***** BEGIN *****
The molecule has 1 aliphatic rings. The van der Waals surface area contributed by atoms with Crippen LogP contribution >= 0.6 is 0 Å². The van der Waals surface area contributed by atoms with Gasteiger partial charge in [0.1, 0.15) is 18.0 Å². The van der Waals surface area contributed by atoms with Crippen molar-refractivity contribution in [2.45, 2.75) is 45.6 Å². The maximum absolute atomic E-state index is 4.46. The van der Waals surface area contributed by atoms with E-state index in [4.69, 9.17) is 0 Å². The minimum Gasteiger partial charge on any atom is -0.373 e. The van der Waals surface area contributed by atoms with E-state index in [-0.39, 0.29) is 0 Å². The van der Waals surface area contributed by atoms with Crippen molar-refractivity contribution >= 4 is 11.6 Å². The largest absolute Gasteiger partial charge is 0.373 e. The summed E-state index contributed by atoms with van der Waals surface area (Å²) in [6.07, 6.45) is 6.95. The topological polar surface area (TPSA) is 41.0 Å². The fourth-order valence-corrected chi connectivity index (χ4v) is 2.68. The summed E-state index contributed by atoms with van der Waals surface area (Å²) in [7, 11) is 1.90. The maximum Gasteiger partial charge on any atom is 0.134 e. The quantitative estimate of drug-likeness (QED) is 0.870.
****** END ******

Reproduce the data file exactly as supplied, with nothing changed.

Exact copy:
The molecule has 1 aliphatic rings. The van der Waals surface area contributed by atoms with Crippen LogP contribution >= 0.6 is 0 Å². The van der Waals surface area contributed by atoms with Gasteiger partial charge in [0.1, 0.15) is 18.0 Å². The van der Waals surface area contributed by atoms with Crippen molar-refractivity contribution in [2.45, 2.75) is 45.6 Å². The maximum absolute atomic E-state index is 4.46. The van der Waals surface area contributed by atoms with E-state index in [4.69, 9.17) is 0 Å². The minimum Gasteiger partial charge on any atom is -0.373 e. The van der Waals surface area contributed by atoms with E-state index in [-0.39, 0.29) is 0 Å². The van der Waals surface area contributed by atoms with Crippen molar-refractivity contribution >= 4 is 11.6 Å². The largest absolute Gasteiger partial charge is 0.373 e. The summed E-state index contributed by atoms with van der Waals surface area (Å²) in [6.07, 6.45) is 6.95. The topological polar surface area (TPSA) is 41.0 Å². The fourth-order valence-corrected chi connectivity index (χ4v) is 2.68. The summed E-state index contributed by atoms with van der Waals surface area (Å²) in [7, 11) is 1.90. The maximum Gasteiger partial charge on any atom is 0.134 e. The quantitative estimate of drug-likeness (QED) is 0.870.